A MakerBot 3D printer working on creating replicas inside of the Bergeron Centre.
A photo of a MakerBot 3D printer in use where it is creating blue nuts and bolts.
A view of an incoming storm and scenery around North York from the balcony of the Bergeron Centre.
Prior to the event, I had only personally known the Aviva Centre as the cavernous room where I wrote final exams for classes with large lecture classes. For Doors Open, the Centre had free tennis lessons set up on the court to allow visitors to learn the sport in one of Canada’s top tennis venues. The Aviva Centre is home to Tennis Canada, and once again, this summer, will host the prestigious Rogers Cup tennis tournament which will include legendary athletes such as Maria Sharapova and Canada’s own Eugenie Bouchard. For more information, visit their website!
The Aviva Centre, just on the edge of the University campus.
The tennis court and seating inside the Aviva Centre. Visitors are being instructed about the rules of the game.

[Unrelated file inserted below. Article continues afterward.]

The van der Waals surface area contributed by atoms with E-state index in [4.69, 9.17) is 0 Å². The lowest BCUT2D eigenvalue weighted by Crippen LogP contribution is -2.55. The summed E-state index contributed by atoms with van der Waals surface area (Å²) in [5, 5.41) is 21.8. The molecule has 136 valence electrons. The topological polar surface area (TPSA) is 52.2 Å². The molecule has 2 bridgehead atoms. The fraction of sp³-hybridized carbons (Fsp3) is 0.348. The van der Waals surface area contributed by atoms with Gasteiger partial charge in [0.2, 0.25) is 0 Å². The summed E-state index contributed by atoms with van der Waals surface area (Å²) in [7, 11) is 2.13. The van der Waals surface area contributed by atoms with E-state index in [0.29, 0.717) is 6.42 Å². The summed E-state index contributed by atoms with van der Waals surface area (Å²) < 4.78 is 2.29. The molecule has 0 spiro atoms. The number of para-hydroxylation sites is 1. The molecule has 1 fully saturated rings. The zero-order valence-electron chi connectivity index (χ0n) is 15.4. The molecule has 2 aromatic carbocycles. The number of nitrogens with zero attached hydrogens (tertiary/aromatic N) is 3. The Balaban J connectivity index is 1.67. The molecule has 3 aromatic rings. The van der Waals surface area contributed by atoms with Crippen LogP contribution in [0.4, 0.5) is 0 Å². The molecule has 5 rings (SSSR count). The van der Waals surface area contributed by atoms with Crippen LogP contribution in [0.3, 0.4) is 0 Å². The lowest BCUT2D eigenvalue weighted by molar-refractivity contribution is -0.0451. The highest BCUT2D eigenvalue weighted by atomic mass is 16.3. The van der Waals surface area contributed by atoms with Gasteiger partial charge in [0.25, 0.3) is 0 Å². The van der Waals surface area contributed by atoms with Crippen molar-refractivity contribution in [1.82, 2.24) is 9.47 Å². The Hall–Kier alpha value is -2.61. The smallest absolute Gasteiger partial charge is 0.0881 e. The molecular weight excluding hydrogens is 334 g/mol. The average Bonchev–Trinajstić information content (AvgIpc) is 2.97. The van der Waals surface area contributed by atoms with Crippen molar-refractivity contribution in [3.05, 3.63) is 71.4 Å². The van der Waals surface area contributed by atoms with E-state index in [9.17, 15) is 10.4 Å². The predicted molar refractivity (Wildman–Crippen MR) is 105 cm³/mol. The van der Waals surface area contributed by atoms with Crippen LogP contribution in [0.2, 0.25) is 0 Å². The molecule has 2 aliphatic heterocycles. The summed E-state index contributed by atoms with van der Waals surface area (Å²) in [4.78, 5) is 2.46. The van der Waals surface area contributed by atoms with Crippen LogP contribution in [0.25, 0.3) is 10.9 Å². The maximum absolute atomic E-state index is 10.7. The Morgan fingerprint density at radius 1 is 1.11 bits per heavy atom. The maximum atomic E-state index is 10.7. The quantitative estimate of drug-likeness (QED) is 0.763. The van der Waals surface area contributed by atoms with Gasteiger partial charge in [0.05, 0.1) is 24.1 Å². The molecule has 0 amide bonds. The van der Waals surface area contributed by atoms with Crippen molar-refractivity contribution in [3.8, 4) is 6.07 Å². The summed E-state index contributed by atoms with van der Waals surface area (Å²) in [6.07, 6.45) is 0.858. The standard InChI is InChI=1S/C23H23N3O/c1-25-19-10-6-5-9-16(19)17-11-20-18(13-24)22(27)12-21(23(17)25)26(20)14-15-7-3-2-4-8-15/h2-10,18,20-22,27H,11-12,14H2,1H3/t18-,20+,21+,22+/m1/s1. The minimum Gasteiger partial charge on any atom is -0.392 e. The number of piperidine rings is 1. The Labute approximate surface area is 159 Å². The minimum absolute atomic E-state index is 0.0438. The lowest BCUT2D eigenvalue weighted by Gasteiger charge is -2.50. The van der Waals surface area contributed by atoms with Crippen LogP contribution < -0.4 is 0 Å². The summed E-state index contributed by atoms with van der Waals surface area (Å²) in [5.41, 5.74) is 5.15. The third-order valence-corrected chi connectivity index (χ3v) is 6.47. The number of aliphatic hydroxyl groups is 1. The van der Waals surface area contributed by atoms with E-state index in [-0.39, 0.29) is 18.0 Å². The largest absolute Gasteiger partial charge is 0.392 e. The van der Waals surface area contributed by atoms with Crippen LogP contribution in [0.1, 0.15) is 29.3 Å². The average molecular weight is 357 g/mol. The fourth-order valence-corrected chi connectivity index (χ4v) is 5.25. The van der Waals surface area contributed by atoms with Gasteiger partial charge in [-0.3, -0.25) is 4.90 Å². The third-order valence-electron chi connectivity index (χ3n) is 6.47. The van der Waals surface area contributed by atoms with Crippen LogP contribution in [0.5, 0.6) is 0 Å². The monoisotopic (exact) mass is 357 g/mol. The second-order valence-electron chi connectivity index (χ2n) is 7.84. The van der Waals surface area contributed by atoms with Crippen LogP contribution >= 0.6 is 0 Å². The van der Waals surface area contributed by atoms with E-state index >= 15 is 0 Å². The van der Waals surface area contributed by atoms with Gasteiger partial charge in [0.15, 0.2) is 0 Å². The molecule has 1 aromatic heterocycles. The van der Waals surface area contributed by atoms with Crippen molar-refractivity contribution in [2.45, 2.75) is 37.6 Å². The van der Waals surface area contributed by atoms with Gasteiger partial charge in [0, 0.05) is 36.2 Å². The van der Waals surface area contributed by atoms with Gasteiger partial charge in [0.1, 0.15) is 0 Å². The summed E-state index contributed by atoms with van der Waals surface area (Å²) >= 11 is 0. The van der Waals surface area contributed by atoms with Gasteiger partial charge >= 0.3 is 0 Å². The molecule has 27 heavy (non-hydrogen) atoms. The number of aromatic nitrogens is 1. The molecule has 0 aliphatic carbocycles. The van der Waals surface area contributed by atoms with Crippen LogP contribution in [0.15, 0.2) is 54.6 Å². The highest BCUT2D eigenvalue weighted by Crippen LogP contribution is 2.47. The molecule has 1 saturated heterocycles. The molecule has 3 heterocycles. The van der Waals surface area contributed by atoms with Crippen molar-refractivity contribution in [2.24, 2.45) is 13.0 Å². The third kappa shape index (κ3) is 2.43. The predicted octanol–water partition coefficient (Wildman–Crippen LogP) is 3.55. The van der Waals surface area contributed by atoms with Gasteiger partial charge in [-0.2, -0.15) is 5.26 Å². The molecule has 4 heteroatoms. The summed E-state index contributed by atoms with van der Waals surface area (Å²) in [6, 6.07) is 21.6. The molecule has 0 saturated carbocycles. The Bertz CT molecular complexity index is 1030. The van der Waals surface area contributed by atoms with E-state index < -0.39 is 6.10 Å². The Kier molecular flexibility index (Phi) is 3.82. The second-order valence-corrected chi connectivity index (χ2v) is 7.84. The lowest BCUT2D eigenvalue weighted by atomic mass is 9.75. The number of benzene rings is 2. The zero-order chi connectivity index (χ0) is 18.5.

A close-up of two tennis chairs placed on the outside of the court near a net.
A closer shot of the tennis court where there are visitors playing tennis and sitting on the outskirts of the court.
The York University chapter of Doors Open Toronto also included Black Creek Pioneer Village which is located just down the road from the University. This historic site, which was home to a Victorian village in the 1860s, hosted events which included a tour of heritage gardens, a demonstration of trades equipment as well as a gallery exhibit. Due to time restrictions, I was unfortunately not able to visit Black Creek Pioneer Village during the Doors Open Toronto event. Luckily for me, the village is a perfect way to spend an afternoon after class and is simply a 15-minute walk away from campus!
The Doors Open Toronto event at York University opened up new opportunities for me to learn about the unique sites and attractions held on campus. I was able to try my hand at tennis (and determine that I’m not very good at it), watch a 3D printer create objects and explore different historical documents. When you have spare time this summer, I encourage you to get to know our campus better and explore the surrounding community.
Did you take advantage of Doors Open Toronto to visit the new subway station or the other locations on campus? Send me your comments below, or tweet us at @YorkUStudents.